An Interesting Op-Ed on railways and grain co's.

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An Interesting Op-Ed on railways and grain co's.

Mar 13, 2018 | 14:25 1 Was interested to read this Op-Ed today. According to this the blame may not lie with the railways.


"Bill C-49: Helping the railways farm the farmers

Here we go again! Some prairie farmers cannot ship their grain. Grain companies and their friends are blaming the railways for not getting the grain to port. After months of railway lobbying, the federal government is pushing new transportation legislation, claiming Bill C-49 will punish the railways for neglecting grain shipments. Yet this legislation effectively deregulates those same railways. The railways are quiet and the grain companies are happy. Anyone paying attention should notice a lot wrong with this picture.

Is it really true that prairie grain is not moving to port? If you believe the grain companies and their friends in the Ag Transport Coalition, the railways are ignoring their rail car orders. Yet, the more grain the railways haul, the more money they make, so this claim does not meet the smell test.

Measuring grain movement is a fairly simple task. The Canadian Transportation Agency (CTA) and the independent grain monitor, Quorum Corp. are objective sources of information. Every December the CTA audits the railways and looks at how much export grain they move annually. As of Dec 31, 2017 the railways moved 43.2 million tonnes of grain to port, up 6.9% compared to 2016 -- more grain than ever. Not bad for a fall and early winter with record rain and snow in the six mountain ranges between the prairies and the west coast!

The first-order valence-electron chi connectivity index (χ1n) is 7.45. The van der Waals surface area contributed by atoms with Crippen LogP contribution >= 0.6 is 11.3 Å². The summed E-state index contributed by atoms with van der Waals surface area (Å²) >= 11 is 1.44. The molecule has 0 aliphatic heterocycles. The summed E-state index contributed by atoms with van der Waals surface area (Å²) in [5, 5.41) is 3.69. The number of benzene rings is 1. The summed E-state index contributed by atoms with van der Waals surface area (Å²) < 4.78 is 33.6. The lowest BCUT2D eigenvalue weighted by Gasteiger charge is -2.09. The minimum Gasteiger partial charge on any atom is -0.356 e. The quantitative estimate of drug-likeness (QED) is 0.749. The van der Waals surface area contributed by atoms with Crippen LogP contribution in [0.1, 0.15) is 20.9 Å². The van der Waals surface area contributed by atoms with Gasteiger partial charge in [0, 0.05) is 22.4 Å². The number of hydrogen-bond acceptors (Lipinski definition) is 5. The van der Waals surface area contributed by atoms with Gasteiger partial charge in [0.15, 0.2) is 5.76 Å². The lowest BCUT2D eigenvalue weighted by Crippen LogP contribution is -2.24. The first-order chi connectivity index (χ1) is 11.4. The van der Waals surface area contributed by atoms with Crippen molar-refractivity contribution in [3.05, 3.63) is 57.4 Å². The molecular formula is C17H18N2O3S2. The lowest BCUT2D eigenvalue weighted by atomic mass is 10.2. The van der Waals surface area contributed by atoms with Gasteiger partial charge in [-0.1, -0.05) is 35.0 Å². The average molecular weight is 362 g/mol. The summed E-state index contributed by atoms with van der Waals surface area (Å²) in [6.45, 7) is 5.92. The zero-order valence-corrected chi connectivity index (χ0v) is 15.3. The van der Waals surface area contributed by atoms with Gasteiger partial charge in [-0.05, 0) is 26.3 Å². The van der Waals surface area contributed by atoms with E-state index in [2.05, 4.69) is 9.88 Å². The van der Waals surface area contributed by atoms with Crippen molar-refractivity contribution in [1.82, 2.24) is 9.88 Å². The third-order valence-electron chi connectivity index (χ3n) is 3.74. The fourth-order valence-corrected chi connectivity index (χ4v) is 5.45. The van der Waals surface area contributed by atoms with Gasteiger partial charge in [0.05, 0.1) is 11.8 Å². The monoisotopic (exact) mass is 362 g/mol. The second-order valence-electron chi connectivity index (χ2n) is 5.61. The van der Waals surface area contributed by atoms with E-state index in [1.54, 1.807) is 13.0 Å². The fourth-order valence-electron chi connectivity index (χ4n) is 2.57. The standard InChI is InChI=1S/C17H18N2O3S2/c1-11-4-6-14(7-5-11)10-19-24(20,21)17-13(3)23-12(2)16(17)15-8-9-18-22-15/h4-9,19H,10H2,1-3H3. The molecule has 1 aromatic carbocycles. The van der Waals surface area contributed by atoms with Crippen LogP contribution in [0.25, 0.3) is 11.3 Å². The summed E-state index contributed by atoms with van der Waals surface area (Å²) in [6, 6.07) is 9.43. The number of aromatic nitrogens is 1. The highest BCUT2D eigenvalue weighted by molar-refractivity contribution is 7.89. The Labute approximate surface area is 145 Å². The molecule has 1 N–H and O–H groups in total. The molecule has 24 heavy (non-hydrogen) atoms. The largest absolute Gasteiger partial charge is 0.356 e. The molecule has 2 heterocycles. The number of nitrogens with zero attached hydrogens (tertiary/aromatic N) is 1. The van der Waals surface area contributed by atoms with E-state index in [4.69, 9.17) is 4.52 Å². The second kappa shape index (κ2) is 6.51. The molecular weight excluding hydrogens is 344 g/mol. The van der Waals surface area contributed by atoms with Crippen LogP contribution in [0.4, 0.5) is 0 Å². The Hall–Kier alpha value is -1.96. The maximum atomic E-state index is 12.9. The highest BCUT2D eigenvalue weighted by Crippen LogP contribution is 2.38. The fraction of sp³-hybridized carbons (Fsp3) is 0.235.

On March 6, 2018 Quorum reported “Year to date Western Canadian shipments from port terminal elevators at Week 30 are 5% lower than the same period last year and 1% lower than the 5-year average.” While almost rounding errors, 1% less is still a lot of tonnage, however, remembering India imposed high tariffs on Canadian pulse exports, it is no surprise overall shipments are slightly lower.

The numbers show the railways are doing a good job of moving grain to port. That has not changed in the last three months, let alone the past year. Is the constant buzz from some farm groups that should know better simply a reaction to individuals who can't deliver to their local elevator? Since the system is delivering enough grain to port, we must conclude that grain companies are ordering cars based on priorities other than meeting local farmers' requirements.

Why? Grain companies can use local car shortages as an excuse to pay farmers less for their grain. They get away with it because almost two-thirds of prairie delivery points are served by just one grain company, making farmers captive to the company at the closest delivery point.

More than one farmer has heard something like the following from an elevator agent shedding crocodile tears: “We’re so sorry the price is down and you’ve heard how the railways are not moving the grain, but I’ve got a little space in my elevator if you need the money and can live with the higher basis.” Dazzled by the pseudo-economic term “basis,” the farmer sells for less and the grain company pockets the difference.